Primary Immune Tribune
August 2014
Two Important New Studies Further Validate Importance of Newborn Screening for SCID

Within the past three weeks, two landmark studies have been published in major medical journals that bolster the need for universal newborn screening for Severe Combined Immune Deficiency (SCID).

In July, a study in The New England Journal of Medicine examined transplant outcomes for SCID from 2000-2009. Researchers found that infants who received the transplants at the age of 3½ months or younger had a 94% five-year survival rate. These findings underscore the need for swift screening in newborns and intervention in the first few months of life.

This week, the Journal of the American Medical Association published a retrospective study of more than 3 million infants screened for SCID in 10 states, plus the Navajo Area Indian Health Service, finding an incidence of one case of SCID per 58,000 births, nearly twice the previously estimated rate of one in 100,000. The study also found that 92% of infants with SCID who received bone marrow transplants and other early interventions survived, emphasizing the value of early detection and treatment.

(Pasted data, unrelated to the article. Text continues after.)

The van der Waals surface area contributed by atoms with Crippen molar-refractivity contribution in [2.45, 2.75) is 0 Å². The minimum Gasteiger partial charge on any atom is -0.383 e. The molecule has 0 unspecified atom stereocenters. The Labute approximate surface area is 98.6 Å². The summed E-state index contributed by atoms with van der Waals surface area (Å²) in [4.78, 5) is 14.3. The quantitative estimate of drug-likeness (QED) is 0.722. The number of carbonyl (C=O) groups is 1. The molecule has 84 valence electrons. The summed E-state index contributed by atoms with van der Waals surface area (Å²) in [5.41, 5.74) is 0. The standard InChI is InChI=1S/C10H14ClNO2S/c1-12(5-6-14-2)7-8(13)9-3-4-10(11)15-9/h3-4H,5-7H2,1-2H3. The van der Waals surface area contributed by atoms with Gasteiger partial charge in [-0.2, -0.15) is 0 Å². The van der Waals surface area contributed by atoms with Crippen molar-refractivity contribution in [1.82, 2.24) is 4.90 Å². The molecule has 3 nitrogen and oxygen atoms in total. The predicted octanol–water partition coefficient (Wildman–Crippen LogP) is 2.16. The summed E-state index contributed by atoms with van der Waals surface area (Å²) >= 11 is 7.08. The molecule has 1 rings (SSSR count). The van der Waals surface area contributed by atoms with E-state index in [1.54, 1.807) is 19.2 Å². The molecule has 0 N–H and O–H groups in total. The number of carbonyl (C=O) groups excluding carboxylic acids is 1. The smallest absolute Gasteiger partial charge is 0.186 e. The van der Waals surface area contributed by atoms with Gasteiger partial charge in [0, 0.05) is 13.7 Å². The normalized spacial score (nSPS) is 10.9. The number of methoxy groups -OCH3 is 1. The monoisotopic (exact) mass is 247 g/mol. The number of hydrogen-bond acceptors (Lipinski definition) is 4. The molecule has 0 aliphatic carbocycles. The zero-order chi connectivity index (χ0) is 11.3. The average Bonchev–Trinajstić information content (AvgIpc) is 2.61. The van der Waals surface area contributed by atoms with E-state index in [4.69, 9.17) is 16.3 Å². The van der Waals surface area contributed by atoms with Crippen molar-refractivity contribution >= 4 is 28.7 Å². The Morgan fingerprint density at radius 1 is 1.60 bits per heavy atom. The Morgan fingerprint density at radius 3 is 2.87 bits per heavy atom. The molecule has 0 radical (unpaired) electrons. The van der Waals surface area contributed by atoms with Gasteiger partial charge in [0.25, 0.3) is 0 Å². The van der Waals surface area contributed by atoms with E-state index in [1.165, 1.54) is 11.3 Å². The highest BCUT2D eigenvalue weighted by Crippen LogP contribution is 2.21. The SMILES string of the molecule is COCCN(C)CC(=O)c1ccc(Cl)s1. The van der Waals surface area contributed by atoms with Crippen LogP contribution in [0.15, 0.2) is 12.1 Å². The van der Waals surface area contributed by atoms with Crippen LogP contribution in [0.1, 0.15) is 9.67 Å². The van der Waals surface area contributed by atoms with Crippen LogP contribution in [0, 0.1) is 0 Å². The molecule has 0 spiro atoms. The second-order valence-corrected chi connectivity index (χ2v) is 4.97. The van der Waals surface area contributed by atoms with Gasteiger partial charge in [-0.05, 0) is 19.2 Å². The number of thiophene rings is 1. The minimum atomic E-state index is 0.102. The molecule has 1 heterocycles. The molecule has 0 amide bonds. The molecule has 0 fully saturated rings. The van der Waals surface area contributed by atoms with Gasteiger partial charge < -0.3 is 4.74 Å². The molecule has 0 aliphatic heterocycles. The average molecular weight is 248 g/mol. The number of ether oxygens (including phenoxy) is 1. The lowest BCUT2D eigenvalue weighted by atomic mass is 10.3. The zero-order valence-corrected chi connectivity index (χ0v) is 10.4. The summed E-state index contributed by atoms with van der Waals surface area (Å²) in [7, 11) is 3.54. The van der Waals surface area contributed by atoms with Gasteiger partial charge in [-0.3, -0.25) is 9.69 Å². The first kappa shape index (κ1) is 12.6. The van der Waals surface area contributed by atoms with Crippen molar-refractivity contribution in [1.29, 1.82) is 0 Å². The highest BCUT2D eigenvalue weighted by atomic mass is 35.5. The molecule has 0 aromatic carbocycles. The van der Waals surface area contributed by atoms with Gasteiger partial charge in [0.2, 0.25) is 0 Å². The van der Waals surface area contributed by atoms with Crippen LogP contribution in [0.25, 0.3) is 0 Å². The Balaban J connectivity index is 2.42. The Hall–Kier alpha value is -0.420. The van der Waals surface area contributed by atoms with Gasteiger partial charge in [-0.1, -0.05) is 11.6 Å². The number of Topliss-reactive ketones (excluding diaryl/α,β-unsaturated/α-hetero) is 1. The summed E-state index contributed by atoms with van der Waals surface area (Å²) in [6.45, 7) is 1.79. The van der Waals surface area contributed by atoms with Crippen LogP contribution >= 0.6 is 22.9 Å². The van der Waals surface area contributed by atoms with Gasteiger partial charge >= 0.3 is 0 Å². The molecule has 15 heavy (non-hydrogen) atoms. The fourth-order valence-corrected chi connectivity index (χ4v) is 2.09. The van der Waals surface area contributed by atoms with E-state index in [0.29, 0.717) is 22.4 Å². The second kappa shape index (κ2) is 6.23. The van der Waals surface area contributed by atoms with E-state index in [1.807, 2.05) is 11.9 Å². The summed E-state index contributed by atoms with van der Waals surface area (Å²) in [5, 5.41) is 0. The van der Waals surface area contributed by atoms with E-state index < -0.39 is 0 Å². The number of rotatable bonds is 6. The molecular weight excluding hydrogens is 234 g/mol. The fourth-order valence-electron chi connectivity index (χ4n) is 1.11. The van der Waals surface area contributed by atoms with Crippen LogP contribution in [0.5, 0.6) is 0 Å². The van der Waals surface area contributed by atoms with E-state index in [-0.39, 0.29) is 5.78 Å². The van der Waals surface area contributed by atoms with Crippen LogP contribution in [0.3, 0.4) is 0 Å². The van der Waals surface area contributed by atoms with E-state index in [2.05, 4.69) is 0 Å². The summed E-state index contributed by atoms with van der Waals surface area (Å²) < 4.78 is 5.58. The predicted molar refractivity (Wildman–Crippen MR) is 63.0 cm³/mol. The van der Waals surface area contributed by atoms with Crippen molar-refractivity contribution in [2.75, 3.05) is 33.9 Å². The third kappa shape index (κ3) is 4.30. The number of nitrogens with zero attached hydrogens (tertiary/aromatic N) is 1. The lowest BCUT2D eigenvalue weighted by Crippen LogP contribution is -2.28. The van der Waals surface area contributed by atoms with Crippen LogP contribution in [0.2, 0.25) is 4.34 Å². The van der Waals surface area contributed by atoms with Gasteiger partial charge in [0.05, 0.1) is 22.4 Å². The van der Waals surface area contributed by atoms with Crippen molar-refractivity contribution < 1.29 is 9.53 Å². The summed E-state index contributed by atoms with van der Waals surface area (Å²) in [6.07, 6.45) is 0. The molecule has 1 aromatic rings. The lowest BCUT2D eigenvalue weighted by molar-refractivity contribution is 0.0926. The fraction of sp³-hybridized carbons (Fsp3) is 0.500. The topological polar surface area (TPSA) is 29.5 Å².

Babies with SCID appear healthy at birth, but without early treatment, most often by bone marrow transplant from a healthy donor, these infants cannot survive. Both of these studies add further weight to the importance of screening all newborns for Severe Combined Immune Deficiency. To see a map of the current status of newborn screening for SCID throughout the country and learn more about this important public health initiative, go to the IDF SCID Newborn Screening Campaign page.

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